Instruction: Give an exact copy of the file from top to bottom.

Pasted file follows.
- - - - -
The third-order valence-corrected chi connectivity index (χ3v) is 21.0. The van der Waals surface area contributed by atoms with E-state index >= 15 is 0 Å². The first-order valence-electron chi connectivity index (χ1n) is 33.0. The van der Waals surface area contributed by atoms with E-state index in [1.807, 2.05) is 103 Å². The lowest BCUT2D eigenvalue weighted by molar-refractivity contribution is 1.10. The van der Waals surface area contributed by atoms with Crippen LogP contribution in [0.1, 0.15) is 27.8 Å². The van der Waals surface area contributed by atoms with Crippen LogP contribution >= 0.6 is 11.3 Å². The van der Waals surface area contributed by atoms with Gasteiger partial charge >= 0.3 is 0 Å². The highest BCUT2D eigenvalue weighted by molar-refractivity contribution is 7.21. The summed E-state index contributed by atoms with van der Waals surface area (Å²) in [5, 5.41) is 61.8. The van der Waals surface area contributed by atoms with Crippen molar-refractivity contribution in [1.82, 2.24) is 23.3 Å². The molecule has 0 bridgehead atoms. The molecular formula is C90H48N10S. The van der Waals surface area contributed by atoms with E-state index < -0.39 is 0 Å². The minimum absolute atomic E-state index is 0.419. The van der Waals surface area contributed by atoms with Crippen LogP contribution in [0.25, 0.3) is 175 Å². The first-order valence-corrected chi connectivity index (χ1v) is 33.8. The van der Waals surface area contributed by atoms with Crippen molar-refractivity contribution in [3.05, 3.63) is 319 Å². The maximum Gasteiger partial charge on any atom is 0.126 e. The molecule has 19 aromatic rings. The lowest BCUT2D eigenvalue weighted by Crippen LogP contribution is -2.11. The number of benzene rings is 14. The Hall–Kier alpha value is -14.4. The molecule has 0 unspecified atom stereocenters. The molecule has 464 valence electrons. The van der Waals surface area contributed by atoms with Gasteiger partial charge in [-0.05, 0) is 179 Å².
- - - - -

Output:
The third-order valence-corrected chi connectivity index (χ3v) is 21.0. The van der Waals surface area contributed by atoms with E-state index >= 15 is 0 Å². The first-order valence-electron chi connectivity index (χ1n) is 33.0. The van der Waals surface area contributed by atoms with E-state index in [1.807, 2.05) is 103 Å². The lowest BCUT2D eigenvalue weighted by molar-refractivity contribution is 1.10. The van der Waals surface area contributed by atoms with Crippen LogP contribution in [0.1, 0.15) is 27.8 Å². The van der Waals surface area contributed by atoms with Crippen LogP contribution >= 0.6 is 11.3 Å². The van der Waals surface area contributed by atoms with Gasteiger partial charge >= 0.3 is 0 Å². The highest BCUT2D eigenvalue weighted by molar-refractivity contribution is 7.21. The summed E-state index contributed by atoms with van der Waals surface area (Å²) in [5, 5.41) is 61.8. The van der Waals surface area contributed by atoms with Crippen molar-refractivity contribution in [1.82, 2.24) is 23.3 Å². The molecule has 0 bridgehead atoms. The molecular formula is C90H48N10S. The van der Waals surface area contributed by atoms with E-state index < -0.39 is 0 Å². The minimum absolute atomic E-state index is 0.419. The van der Waals surface area contributed by atoms with Crippen LogP contribution in [0.25, 0.3) is 175 Å². The first-order valence-corrected chi connectivity index (χ1v) is 33.8. The van der Waals surface area contributed by atoms with Crippen molar-refractivity contribution in [3.05, 3.63) is 319 Å². The maximum Gasteiger partial charge on any atom is 0.126 e. The molecule has 19 aromatic rings. The lowest BCUT2D eigenvalue weighted by Crippen LogP contribution is -2.11. The number of benzene rings is 14. The Hall–Kier alpha value is -14.4. The molecule has 0 unspecified atom stereocenters. The molecule has 464 valence electrons. The van der Waals surface area contributed by atoms with Gasteiger partial charge in [-0.05, 0) is 179 Å².